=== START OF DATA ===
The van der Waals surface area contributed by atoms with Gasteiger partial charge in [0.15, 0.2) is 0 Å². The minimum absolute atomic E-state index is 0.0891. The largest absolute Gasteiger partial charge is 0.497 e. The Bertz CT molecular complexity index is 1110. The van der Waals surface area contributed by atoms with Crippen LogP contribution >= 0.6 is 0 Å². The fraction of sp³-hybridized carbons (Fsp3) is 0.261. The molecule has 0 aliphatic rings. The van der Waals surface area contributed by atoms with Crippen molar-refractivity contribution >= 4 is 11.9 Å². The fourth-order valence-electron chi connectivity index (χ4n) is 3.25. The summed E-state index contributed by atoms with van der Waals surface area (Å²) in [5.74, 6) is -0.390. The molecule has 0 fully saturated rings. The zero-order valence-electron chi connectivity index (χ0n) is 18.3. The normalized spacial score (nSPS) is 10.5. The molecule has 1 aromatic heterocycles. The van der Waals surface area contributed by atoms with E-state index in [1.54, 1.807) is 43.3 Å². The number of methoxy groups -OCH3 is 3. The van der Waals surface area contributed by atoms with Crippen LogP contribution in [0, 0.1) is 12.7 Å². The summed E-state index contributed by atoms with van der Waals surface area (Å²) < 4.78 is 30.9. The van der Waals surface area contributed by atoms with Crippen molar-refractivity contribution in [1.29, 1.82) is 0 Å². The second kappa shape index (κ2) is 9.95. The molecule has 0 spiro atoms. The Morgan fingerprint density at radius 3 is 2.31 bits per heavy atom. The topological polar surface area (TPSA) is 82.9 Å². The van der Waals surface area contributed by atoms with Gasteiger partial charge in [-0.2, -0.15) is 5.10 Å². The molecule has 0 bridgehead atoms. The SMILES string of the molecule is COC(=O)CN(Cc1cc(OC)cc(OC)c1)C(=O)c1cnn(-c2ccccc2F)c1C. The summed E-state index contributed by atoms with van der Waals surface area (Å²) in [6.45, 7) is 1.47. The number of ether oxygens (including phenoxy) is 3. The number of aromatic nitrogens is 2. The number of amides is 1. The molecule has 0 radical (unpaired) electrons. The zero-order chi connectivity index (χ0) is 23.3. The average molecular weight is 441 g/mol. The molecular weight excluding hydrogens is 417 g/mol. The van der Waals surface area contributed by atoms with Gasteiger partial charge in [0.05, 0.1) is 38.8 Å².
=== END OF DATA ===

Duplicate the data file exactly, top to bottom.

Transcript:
The van der Waals surface area contributed by atoms with Gasteiger partial charge in [0.15, 0.2) is 0 Å². The minimum absolute atomic E-state index is 0.0891. The largest absolute Gasteiger partial charge is 0.497 e. The Bertz CT molecular complexity index is 1110. The van der Waals surface area contributed by atoms with Crippen LogP contribution >= 0.6 is 0 Å². The fraction of sp³-hybridized carbons (Fsp3) is 0.261. The molecule has 0 aliphatic rings. The van der Waals surface area contributed by atoms with Crippen molar-refractivity contribution >= 4 is 11.9 Å². The fourth-order valence-electron chi connectivity index (χ4n) is 3.25. The summed E-state index contributed by atoms with van der Waals surface area (Å²) in [5.74, 6) is -0.390. The molecule has 0 fully saturated rings. The zero-order valence-electron chi connectivity index (χ0n) is 18.3. The normalized spacial score (nSPS) is 10.5. The molecule has 1 aromatic heterocycles. The van der Waals surface area contributed by atoms with E-state index in [1.54, 1.807) is 43.3 Å². The number of methoxy groups -OCH3 is 3. The van der Waals surface area contributed by atoms with Crippen LogP contribution in [0, 0.1) is 12.7 Å². The summed E-state index contributed by atoms with van der Waals surface area (Å²) < 4.78 is 30.9. The van der Waals surface area contributed by atoms with Crippen molar-refractivity contribution in [1.29, 1.82) is 0 Å². The second kappa shape index (κ2) is 9.95. The molecule has 0 spiro atoms. The Morgan fingerprint density at radius 3 is 2.31 bits per heavy atom. The topological polar surface area (TPSA) is 82.9 Å². The van der Waals surface area contributed by atoms with Gasteiger partial charge in [-0.2, -0.15) is 5.10 Å². The molecule has 0 bridgehead atoms. The SMILES string of the molecule is COC(=O)CN(Cc1cc(OC)cc(OC)c1)C(=O)c1cnn(-c2ccccc2F)c1C. The summed E-state index contributed by atoms with van der Waals surface area (Å²) in [6.45, 7) is 1.47. The number of ether oxygens (including phenoxy) is 3. The number of aromatic nitrogens is 2. The number of amides is 1. The molecule has 0 radical (unpaired) electrons. The zero-order chi connectivity index (χ0) is 23.3. The average molecular weight is 441 g/mol. The molecular weight excluding hydrogens is 417 g/mol. The van der Waals surface area contributed by atoms with Gasteiger partial charge in [0.05, 0.1) is 38.8 Å².